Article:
Baghdad Blogs (6)

A blog diary of my time in Iraq as a guest and participant in the Babylon International Festival of Arts & Cultures, 4-11 May, 2012

DAY THREE – Sunday, 6th May – Morning – At Nemrut’s Tower, and the Graves of Al-Mawahil

By now all of us had given up on the idea that there might be a written programme of events telling us what each day would hold. We’d stopped fretting and were just going with the flow. This morning after breakfast we were taken to the tomb of a Muslim saint who had built a tower so that he could speak more directly and easily to God. Nemrut’s Tower of God was about an hour’s drive away, giving us a chance to see more of the extraordinary countryside.

The landscape was a mosaic of dun-coloured scrubland with ubiquitous palms standing like tired sentries, and an endless array of buildings split open by neglect or conflict, yet still with families living in them. Broken trees or fragments of rusted tanks lay scattered by the roadside. Occasionally there were the gated villas of the rich or powerful, as ostentatious and overblown as these types of dwellings anywhere. What was self-evident, however, was that this was a weary land, one that had had the stuffing knocked out of it, a patchwork of decay and exhaustion that filled me with sadness at the waste.

Arriving at the saint’s tomb, we were quickly surrounded by a troupe of soldiers stationed there to keep away looters. In their dark blue uniforms, hard muscular bodies and oil-dark eyes, they were a handsome bunch of boys, obviously delighted that the boredom of their days was to be alleviated for a little while by this posse of sightseeing poets tumbling from the bus like excited children. They all wanted to have their photos taken with us, but declined to allow us to take photos of them, saying it was forbidden, wagging their fingers at us.

The tower stood a few hundred yards away up a steep hill that might once have had trees, but was now bare of all vegetation. Over centuries the village that had once thrived in the shadow of the saint’s folly had fallen into ruin, now no more than a jumble of broken walls and doorways open to the cloudless sky. The earth was brown and stony, frilled with the detritus of 21st century living – plastic bags, Coke cans, sweet wrappings all fidgeting and gathering in untidy piles. A few tatty-looking stalls sold snacks and cold drinks, their ancient wizened owners eyeing us anxiously. People still lived here, ‘though it was hard to imagine what kind of living they could scratch out of such a remote and inhospitable place. In the distance an ocean of palm trees stretched in grey-green waves as far as the eye could see, smoke from distant fires pluming the horizon.

The others were much more determined to be tourists than me, with Lisa leaping up the steep slope to the crumbling tower that fingered the sky. I was happy to just stand and look at the eternity of trees spreading out before me, enjoying the chance to just be in this isolated spot. For a while there was only sunlight and silence, the hot air moving across the arid landscape as if God really was whispering in your ear. And then from the small blue-tiled mosque next to the saint’s tomb the muezzin called the faithful to midday prayers. As ever I found it oddly moving and incredibly beautiful, his thin voice threading the emptiness to remind us of our impermanence. As we got back onto the bus, the onyx-eyed soldiers waved us goodbye, and the peace of the place traveled with us for just a little while.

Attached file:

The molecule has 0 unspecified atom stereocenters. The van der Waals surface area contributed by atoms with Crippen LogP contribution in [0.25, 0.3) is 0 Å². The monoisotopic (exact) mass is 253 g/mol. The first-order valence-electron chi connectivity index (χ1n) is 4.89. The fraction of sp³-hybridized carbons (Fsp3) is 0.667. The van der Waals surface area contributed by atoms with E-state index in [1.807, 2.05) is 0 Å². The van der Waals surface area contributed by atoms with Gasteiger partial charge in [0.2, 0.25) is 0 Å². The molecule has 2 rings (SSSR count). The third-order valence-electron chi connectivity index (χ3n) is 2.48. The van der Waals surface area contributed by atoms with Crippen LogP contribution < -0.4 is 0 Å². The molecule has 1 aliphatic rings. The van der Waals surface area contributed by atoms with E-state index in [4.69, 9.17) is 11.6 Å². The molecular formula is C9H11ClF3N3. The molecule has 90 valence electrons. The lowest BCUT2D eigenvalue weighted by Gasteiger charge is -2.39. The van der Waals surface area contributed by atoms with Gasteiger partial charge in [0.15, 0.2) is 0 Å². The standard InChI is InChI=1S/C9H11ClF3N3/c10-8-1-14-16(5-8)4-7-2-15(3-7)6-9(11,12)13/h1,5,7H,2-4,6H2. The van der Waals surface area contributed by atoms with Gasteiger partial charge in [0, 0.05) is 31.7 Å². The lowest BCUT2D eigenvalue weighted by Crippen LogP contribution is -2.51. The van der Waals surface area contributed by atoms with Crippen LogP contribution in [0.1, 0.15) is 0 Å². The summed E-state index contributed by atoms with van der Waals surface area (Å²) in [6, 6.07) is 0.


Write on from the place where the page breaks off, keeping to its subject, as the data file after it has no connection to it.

But Dr Ali had something in store for us that would erase all thoughts of peace and tranquility. He took us to Al-Mawahil, the site of one of Saddam Hussein’s most notorious mass-graves, where the remains of 13,000 men, women and children lay right next to a new housing estate. The newly built apartment blocks stood empty and waiting only yards away, with the steady thrum of motorway traffic connecting it to graveyard. Corn-rows of unmarked graves stretched ahead, each one containing the partial remains of someone who had been butchered by Hussein for who knows what crime, real or imagined. These were the nameless ‘disappeared’, victims that it had been impossible to identify as often there was little left but dismembered limbs.

On a billboard by the graveyard’s entrance were pictures of women howling with grief, tearing at their hair and clothing in paroxysms of despair the depth of which I could not even begin to imagine. Even my time in Gaza had not prepared me for this, and I was overwhelmed by a tsunami of sorrow for all those who had been lost, and for those who had been left behind to mourn them. It was impossible for me not to cry, and we all stood joined by the anguish of the moment. Even now, writing about it weeks later, I can feel the ghost of the harsh emotion I felt seeing those graves, and the raw, savage grief that was being expressed by those weeping women. It was a cruel and shocking moment, but I’m glad I experienced it, for it was an unsubtle reminder how privileged our lives in the West really are.

We were all mute with distress as we returned to Babylon, and lunch was a quiet affair, that silent shriek of woe still echoing somewhere in our heads…..

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